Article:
ACE AMERICAN INSURANCE COMPANY v. MEADOWLANDS DEVELOPER LIMITED PARTNERSHIP
MEMORANDUM AND/OR OPINION. SIGNED BY MAGISTRATE JUDGE TIMOTHY R. RICE ON 10/22/15. 10/23/15 ENTERED AND COPIES MAILED AND E-MAILED.(kw, )
IN THE UNITED STATES DISTRICT COURT
FOR THE EASTERN DISTRICT OF PENNSYLVANIA
ACE AMERICAN INSURANCE
TIMOTHY R. RICE
U.S. MAGISTRATE JUDGE
October 22, 2015
Plaintiff Ace American Insurance Co. (“Ace”) holds a $5.2 million default judgment
from an uncontested arbitration proceeding against defendant Meadowlands Developer Limited
Partnership (“MDLP”) for alleged unpaid insurance premiums. The judgment’s validity,
however, hinges on whether MDLP was properly served with Ace’s Petition to Confirm the
After extensive briefing and oral argument, I find MDLP was properly served and
therefore deny its Motion to Vacate the Default Judgment. Ace twice properly served MDLP –
in May and August 2013. MDLP does not contest being served in May 2013 and Ace has filed a
proof of service that confirms the service was proper under the federal rules. In any event, Ace’s
August 2013 service of MDLP’s general partner, as listed in state records, also constituted proper
service. Disregarding both acts of service for the technical reasons suggested by MDLP would
denigrate service of process into a tactical game unworthy of our justice system.
In 2004, Ace agreed to provide insurance through a Deductible Reimbursement
Agreement to the Mills Corporation. See 3/27/2013 Pet. to Confirm Arb. Award (doc. 1) at ¶¶ 78; Mot. to Vacate Def. J. (doc. 17) at 4. That agreement was subsequently assigned to MDLP.
See 3/27/2013 Pet. at ¶¶ 10-12; Mot. to Vacate at 4.
In October 2011, Ace demanded arbitration pursuant to the Deductible Reimbursement
Agreement, claiming MDLP had failed to pay approximately $3.7 million in premiums. See
3/27/2013 Pet. at ¶ 22; Mot. to Vacate at 4. MDLP did not participate in the arbitration and, in
March 2013, a panel of arbitrators awarded Ace approximately $5.2 million. 2 See 3/27/2013 Pet.
at ¶ 26; Mot. to Vacate at 4.
On March 27, 2013, Ace filed a Petition to Confirm the Arbitration Award (the
“petition”) against MDLP in this Court. See 3/27/2013 Petition. In April 2013, Ace filed an
Affidavit of Service signed by Andrew Miller of Metro Filing Services, Inc. See 4/10/2013 Aff.
(doc. 3). Miller swore that he had personally served the petition on MDLP on April 5, 2013, but
failed to state the location of service. Id. Miller also noted that an adult female had stated that
MDLP was unknown at “this address.” Id.
Approximately two months later, in June 2013, Ace filed another Affidavit of Service
signed by Miller. See 6/3/2013 Aff. (doc. 4). Miller swore that he had again personally served
the petition on MDLP on May 21, 2013, and that an adult female had accepted the petition. Id.
These background facts are uncontested as the parties agreed to the evidence set forth in
MDLP knew about the arbitration, but elected not to defend it, knowing it would result in
a default judgment. See 10/7/2015 Hrg. at 12, 15-16; R. Sanders’s 1/7/2015 Dep. (Ex. 1 to
MDLP’s Response to Supp. Memo. (doc. 33)) at 63, 147-48. The strategic reasons for MDLP’s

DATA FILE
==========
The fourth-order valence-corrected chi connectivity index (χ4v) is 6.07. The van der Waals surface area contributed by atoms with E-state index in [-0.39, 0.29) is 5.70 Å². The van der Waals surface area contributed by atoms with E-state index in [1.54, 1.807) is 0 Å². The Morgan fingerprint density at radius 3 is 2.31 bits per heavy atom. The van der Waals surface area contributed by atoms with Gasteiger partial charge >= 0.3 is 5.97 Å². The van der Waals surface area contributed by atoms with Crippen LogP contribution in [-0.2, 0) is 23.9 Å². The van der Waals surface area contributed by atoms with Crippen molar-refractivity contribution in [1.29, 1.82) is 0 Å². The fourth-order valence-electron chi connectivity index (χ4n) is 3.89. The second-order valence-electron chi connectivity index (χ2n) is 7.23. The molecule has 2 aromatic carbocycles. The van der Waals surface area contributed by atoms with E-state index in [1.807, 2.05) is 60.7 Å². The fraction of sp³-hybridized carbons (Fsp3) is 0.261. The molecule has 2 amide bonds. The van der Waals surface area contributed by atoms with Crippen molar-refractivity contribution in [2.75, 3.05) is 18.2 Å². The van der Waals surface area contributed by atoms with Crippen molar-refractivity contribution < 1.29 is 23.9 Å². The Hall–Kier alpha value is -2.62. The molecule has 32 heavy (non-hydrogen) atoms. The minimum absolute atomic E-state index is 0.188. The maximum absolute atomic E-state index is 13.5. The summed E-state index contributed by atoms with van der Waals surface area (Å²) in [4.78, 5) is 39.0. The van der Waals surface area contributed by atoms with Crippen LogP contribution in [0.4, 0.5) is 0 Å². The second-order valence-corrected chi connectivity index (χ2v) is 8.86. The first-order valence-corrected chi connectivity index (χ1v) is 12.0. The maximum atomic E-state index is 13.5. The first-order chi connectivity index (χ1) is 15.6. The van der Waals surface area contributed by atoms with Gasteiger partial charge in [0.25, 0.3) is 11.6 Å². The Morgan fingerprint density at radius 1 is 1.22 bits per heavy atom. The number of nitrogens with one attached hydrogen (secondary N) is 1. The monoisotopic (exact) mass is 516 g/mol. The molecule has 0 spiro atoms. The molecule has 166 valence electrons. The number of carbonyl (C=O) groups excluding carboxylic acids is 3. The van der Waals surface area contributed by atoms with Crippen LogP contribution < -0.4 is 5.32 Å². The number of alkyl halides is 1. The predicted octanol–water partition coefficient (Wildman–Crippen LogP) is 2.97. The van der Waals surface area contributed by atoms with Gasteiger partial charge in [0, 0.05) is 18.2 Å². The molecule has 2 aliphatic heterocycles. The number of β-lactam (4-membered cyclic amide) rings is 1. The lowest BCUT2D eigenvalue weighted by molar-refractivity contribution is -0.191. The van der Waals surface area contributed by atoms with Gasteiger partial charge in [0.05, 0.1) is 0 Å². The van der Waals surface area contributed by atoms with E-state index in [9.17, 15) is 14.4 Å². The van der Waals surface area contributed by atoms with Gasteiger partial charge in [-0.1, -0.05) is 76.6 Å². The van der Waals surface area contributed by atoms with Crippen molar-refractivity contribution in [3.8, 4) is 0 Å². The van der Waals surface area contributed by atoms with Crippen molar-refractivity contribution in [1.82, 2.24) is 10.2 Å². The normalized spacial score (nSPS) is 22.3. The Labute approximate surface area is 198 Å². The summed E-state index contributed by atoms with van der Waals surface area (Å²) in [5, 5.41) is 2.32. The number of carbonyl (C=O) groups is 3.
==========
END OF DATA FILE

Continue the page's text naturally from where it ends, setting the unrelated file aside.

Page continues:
decision are unclear, and are not relevant to the service of process issue before me.
Miller again failed to state the location of service. Id. One month later, MDLP filed two
documents as exhibits to this second Affidavit of Service. See 7/10/2013 Praecipe to
Substitute/Attach Exhibits (doc. 5). The first document was a copy of a May 17, 2013 letter
from Ace’s attorneys directed to MDLP, care of Corporation Service Company at 830 Bear
Tavern Road, West Trenton, New Jersey. Id. The letter stated it was sent “via personal service”
and enclosed the petition. Id. The second document was a New Jersey Business and Record
report showing that MDLP’s agent for service of process was Corporation Service Company at
its West Trenton address. Id. Neither of these documents established that Miller had served the
petition on Corporation Service Company in West Trenton. Id.
On July 30, 2013, United States District Court Judge Mitchell S. Goldberg entered an
order noting “that the proof of service upon [MDLP] is deficient.” 7/30/2013 Order (doc. 6). He
ordered Ace, by August 20, 2013, to either: (a) amend its proof of service to demonstrate its
service complied with the Federal Rules of Civil Procedure with an affidavit describing why
such information was originally omitted; or (b) effect proper service on MDLP. Id. He further
ordered that: “Failure to demonstrate or effect proper service by the above date will result in
dismissal of this action for lack of prosecution.” Id.
On August 20, 2013, Ace’s attorney filed an Amended Affidavit of Service certifying
that the U.S. Marshals Service had personally served the Petition to Confirm on Meadowlands
Limited Partnership (“MLP”) on August 14, 2013. See Am. Aff. of Service (doc. 7). Ace
attached the Process Receipt and Return. Id. Ace’s attorney noted that the petition was to be
served on MLP at 660 Madison Avenue, Suite 1600, New York, New York. Id. The U.S.
Marshal certified that, on August 14, 2013, he or she had personally served an entity named
“Colony Capital” at the address listed by Ace. Id. The Marshal also noted that the woman at the
desk had refused to give her name. Id.
Approximately one month later, Ace sought a default judgment based on MDLP’s failure
to respond to the petition. See Mot. for Entry of Default (doc. 8). Ace filed a second motion for
default in early October 2013, and amended motions for default, in which Ace specified the